Officer or Overseer: Why Police Desegregation Fails as an Adequate Solution to Racist, Oppressive, and Violent Policing in Black Communities


On January 23, 2004, Timothy Stansbury, Jr., a nineteen-year-old Black man, earned his GED. He planned to attend community college and start a family with his girlfriend. Hours later, Timothy met two of his friends and together they traveled to another friend’s party. The three young men took a shortcut across the rooftop of Timothy’s building because the intercom in the building where the party was held was frequently broken. As the trio approached the rooftop doorway, Timothy was gunned down by a White police officer who panicked upon seeing Timothy. This incident occurred in the Louis Armstrong Housing Projects of Bedford-Stuyvesant, a predominantly Black inner-city neighborhood of Brooklyn, New York. Both the police officer who killed Timothy and the police officer’s partner had their guns drawn, pursuant to a New York Police Department (“NYPD”) policy, while on a routine vertical patrol. Although NYPD Commissioner Kelly immediately characterized the shooting as unjustified, a grand jury cleared the officer of any wrongdoing. On the same day of Stansbury’s murder, in Bensonhurst -an historically Italian and Jewish neighborhood located in Brooklyn, New York-a subway rider complained to the police that a man on the subway had a gun. When police arrived at the subway platform, Kevin Tester, a thirty-eight-year-old security guard, fired three shots at them with his .38 caliber revolver. Instead of drawing their own guns and blasting off rounds, the police took cover, called for backup, and talked Tester into giving up his gun. Tester was subdued without injury before being taken into police custody. Mr. Tester, a White male who was illegally armed and violent, is alive today while Timothy Stansbury, a Black male who was unarmed and law-abiding, is dead. The blatantly inapposite police tactics employed in these two cases illustrate, in part, why members of the Black community declare,”No justice, no peace, til the police are off our streets,” and “Our kids are human too!” Since our existence in this country, we have been subjected to a dual system of law enforcement in which we remain “at risk” for police antagonism and violence while Whites enjoy service and protection. The police in our neighborhoods continue to operate as an “occupying force” established to police (not protect) us.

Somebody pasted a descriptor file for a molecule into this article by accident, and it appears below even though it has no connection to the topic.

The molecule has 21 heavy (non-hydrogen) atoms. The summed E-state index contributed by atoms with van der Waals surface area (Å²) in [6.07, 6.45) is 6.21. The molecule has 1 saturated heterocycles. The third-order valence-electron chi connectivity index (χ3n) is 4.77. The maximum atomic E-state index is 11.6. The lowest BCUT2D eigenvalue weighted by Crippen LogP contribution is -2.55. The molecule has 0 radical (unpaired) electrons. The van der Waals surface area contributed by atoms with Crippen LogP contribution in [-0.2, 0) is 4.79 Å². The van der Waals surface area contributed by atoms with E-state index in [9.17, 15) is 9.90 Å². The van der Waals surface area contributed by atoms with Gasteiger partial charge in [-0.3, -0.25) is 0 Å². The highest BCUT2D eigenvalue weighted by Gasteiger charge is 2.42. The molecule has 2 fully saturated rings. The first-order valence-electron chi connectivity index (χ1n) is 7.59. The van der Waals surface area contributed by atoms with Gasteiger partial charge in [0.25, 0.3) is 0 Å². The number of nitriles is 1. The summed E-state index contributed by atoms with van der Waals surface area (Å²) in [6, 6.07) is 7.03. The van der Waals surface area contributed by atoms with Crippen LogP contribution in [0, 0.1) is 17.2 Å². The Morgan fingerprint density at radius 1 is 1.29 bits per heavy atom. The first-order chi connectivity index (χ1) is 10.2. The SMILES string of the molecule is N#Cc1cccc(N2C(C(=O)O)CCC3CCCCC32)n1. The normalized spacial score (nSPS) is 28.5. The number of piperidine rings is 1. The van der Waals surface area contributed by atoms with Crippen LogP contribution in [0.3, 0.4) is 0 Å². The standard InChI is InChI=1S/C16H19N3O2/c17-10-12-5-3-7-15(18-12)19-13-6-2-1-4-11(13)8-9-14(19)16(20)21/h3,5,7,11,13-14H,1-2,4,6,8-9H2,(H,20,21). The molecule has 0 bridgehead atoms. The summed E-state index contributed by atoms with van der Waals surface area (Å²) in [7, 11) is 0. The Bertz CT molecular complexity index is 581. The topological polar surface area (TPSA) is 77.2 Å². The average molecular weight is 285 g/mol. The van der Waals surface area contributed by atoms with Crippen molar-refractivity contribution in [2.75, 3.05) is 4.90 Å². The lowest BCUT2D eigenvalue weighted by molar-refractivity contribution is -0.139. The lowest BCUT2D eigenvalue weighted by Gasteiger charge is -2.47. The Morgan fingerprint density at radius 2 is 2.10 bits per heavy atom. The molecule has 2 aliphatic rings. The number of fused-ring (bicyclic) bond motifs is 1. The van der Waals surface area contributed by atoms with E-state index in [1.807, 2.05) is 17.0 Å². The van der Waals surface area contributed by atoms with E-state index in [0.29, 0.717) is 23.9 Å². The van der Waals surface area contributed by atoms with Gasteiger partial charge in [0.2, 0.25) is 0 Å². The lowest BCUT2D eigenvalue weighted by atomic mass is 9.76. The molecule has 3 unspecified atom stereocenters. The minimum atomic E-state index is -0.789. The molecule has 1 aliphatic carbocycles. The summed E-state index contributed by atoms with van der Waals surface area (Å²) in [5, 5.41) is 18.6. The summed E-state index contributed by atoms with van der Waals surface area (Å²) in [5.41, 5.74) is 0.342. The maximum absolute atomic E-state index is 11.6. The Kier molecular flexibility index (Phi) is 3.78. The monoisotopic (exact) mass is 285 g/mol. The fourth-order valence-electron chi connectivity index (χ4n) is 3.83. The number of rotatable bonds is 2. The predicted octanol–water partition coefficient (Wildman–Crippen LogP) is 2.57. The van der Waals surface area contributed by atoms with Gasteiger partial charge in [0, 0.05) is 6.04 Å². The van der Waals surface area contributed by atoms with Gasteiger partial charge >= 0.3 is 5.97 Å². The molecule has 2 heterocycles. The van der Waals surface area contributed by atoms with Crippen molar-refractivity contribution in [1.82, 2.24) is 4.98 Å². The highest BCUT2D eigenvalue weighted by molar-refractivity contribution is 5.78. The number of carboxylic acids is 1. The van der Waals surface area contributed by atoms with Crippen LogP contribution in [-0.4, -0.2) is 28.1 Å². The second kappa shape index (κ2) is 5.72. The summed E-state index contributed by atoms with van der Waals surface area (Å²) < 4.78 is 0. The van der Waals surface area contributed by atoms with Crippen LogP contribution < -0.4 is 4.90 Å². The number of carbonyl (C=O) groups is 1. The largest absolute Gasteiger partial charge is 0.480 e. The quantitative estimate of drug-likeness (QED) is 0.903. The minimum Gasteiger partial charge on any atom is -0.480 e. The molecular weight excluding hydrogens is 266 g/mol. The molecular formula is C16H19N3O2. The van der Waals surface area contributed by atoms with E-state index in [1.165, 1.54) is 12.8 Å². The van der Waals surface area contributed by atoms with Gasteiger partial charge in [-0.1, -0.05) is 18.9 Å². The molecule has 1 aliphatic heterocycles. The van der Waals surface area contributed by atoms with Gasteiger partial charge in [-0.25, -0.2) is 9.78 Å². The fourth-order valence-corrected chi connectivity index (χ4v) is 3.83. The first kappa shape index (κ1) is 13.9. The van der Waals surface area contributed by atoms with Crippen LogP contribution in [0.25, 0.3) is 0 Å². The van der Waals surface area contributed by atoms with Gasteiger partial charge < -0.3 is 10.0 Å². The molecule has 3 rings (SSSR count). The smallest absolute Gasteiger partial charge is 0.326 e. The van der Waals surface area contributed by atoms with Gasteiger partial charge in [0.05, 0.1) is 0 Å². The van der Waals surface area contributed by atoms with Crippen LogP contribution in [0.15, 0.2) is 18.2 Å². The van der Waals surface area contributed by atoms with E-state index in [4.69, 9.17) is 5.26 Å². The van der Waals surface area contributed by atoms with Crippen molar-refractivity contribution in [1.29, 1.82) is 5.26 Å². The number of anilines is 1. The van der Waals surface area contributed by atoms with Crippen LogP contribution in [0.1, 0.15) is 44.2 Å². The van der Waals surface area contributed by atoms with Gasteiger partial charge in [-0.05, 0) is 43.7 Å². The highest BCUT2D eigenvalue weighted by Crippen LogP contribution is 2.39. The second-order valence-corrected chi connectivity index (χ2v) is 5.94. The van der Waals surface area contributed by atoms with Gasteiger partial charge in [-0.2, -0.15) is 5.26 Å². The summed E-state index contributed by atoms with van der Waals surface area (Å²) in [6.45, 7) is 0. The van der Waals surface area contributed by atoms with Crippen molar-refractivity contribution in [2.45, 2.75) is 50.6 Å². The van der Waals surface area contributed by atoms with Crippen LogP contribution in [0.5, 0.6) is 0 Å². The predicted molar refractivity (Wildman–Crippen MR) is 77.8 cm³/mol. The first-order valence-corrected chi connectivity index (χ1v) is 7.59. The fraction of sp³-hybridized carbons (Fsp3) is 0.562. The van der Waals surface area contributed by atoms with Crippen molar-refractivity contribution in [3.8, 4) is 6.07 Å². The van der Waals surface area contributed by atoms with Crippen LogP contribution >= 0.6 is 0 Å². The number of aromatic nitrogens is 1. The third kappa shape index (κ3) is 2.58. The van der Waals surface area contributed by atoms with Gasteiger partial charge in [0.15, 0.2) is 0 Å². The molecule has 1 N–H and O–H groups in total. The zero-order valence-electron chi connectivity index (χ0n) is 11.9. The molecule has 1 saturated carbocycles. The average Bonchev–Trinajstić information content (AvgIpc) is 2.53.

Suggested Reading